Risk Analysis in your Biz Plan, #4
from iPlanner.net 6/13 enhanced by Peter/CXO Wiz4biz 9/14
Company-Specific Risks continued
1. Manufacturing. In some businesses – such as manufacturing – there are high fixed costs because of the large investments in equipment & facilities. Companies with high fixed costs achieve profitability only after the volume of business builds to a point that the fixed costs are covered. Thus, any problems in achieving & maintaining sales levels beyond the break-even revenue level would have an adverse impact on operating results. The Risks & Threats section of your Business Plan should refer to the marketing section, where strategies to achieve required volumes are discussed. In a service business, this challenge is not as significant, as more costs are variable and can be more easily managed as business volume changes.
2. Personnel. All companies have uncertainties associated with recruiting, retaining & managing human resources[HR]. In the Management & HR sections of your Business Plan, the company should discuss plans to recruit additional key employees & senior management that are critical to achieving its forecast and operational goals. The Risk Management section should mention that the company may or may not be successful in obtaining experienced professionals in web site development, operations & other areas, but reference sections of the business plan where strategies are outlined to address this issue.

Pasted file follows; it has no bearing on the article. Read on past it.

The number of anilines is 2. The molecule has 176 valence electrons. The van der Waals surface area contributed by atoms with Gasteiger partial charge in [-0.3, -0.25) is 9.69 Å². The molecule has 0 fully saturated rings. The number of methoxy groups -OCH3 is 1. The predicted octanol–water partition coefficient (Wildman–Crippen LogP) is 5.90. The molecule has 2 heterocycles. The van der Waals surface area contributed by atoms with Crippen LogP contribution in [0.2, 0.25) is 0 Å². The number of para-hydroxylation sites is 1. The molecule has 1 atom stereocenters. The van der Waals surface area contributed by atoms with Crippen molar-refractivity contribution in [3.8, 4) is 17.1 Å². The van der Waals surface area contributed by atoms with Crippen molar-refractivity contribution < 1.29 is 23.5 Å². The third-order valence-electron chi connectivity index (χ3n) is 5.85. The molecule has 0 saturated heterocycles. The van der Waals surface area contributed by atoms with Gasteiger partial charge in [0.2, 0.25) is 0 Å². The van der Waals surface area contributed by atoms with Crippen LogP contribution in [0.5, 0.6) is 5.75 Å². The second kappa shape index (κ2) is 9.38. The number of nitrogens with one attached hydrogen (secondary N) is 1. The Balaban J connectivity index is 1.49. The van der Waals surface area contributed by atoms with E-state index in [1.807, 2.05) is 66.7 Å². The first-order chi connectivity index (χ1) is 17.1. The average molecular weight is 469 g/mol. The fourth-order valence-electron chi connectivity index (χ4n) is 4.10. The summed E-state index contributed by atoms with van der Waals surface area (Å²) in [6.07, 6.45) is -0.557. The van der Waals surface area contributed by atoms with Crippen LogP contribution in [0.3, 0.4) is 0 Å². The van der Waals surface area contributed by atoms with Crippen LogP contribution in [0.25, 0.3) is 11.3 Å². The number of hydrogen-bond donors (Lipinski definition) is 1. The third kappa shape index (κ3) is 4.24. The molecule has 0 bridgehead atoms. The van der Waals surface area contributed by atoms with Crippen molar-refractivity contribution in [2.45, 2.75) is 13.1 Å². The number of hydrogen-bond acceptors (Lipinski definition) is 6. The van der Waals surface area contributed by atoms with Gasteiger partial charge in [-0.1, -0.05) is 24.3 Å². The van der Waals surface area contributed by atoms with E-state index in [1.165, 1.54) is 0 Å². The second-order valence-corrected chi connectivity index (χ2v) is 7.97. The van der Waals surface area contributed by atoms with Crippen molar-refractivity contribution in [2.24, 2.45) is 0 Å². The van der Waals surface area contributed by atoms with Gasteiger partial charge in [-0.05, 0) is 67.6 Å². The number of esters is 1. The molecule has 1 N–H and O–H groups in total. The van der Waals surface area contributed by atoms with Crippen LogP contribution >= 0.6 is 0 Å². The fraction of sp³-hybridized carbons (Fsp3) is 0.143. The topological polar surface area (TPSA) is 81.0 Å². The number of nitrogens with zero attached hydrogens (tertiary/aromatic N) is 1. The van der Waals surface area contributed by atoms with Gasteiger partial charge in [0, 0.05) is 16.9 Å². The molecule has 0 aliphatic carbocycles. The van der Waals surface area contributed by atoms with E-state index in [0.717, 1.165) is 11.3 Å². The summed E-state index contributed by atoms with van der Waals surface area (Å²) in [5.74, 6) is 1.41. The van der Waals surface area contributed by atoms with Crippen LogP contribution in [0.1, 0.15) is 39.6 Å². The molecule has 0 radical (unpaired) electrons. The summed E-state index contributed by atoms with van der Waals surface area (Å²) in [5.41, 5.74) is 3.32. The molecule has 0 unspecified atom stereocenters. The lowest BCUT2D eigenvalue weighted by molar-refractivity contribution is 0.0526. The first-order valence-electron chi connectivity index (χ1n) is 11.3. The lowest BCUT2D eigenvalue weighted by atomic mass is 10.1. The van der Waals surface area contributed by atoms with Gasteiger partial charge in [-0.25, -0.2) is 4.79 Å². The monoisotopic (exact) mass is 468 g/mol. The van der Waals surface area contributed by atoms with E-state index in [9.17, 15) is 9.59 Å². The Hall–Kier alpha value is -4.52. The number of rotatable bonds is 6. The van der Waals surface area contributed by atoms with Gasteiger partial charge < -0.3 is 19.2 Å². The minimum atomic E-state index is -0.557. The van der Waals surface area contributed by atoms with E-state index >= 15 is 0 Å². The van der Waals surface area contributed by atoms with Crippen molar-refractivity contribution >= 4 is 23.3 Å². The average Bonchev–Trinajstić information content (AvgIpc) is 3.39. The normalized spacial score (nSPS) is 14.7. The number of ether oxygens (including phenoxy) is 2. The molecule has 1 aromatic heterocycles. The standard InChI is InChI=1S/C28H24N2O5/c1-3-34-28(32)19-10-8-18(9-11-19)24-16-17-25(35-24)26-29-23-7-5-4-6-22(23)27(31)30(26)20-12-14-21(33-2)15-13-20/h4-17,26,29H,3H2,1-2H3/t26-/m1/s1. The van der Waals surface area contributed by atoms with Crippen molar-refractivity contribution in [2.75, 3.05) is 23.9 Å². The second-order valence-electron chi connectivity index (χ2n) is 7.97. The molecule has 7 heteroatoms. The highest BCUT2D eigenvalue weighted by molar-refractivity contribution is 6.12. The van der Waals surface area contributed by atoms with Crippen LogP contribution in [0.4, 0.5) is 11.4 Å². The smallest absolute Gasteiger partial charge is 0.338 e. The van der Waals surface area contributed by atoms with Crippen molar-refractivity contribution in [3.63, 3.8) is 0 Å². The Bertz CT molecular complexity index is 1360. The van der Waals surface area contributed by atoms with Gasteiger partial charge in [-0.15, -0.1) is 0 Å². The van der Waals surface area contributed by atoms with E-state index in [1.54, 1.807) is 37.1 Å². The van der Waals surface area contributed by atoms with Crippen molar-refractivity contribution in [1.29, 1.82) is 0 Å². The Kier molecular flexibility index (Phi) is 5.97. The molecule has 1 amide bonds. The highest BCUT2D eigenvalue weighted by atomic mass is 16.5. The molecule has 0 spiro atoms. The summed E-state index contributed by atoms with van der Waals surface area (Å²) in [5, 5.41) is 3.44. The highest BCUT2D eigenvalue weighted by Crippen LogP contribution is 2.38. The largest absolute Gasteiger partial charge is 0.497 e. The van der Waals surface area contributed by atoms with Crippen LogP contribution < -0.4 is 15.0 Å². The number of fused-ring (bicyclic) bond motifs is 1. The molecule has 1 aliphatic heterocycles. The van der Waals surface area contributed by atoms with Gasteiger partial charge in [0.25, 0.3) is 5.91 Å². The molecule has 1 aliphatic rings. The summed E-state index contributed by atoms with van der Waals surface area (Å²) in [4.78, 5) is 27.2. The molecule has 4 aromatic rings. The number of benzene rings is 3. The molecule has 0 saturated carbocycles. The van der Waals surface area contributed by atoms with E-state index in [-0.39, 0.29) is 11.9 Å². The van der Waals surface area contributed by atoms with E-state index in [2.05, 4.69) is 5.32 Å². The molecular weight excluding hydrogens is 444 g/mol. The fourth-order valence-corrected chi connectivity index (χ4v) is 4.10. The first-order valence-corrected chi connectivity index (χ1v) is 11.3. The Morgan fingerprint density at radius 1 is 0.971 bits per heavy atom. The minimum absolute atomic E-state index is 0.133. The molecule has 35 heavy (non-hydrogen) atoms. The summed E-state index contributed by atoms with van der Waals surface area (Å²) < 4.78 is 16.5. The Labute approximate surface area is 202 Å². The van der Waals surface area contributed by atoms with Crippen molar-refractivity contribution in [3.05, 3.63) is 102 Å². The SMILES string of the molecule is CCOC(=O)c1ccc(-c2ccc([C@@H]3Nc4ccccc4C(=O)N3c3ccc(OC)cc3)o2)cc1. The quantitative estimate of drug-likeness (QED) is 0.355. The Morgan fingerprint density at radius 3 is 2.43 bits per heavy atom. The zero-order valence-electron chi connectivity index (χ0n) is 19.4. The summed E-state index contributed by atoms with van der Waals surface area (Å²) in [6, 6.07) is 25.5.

3. Startups. In the case of start-up companies, success of the enterprise will be dependent on the continuing services of only one or two key managers who provide executive leadership. If for any reason these managers were not to fulfill their current leadership roles, the ability of the Company to achieve its forecast results would be adversely affected.
Conclusion: It is important that business & financial Risks be identified & discussed in the enterprise’s Business Plan. The informed reader of a Biz Plan, especially one who may be asked to provide capital for the business, wants to be comfortable that the management has considered “potential” Risks and developed strategies to deal with them. In the process of developing the business plan, identification of potential Risks will not only result in a better plan, but also better prepare management to successfully manage the enterprise. Funders will have a less favorable view of a written Business Plan that does not include a risk analysis section, than one that demonstrates that management is aware of uncertainties and is prepared to take actions to address any risk or threat.
Comments: Anything you can add to Risk Analysis & Management?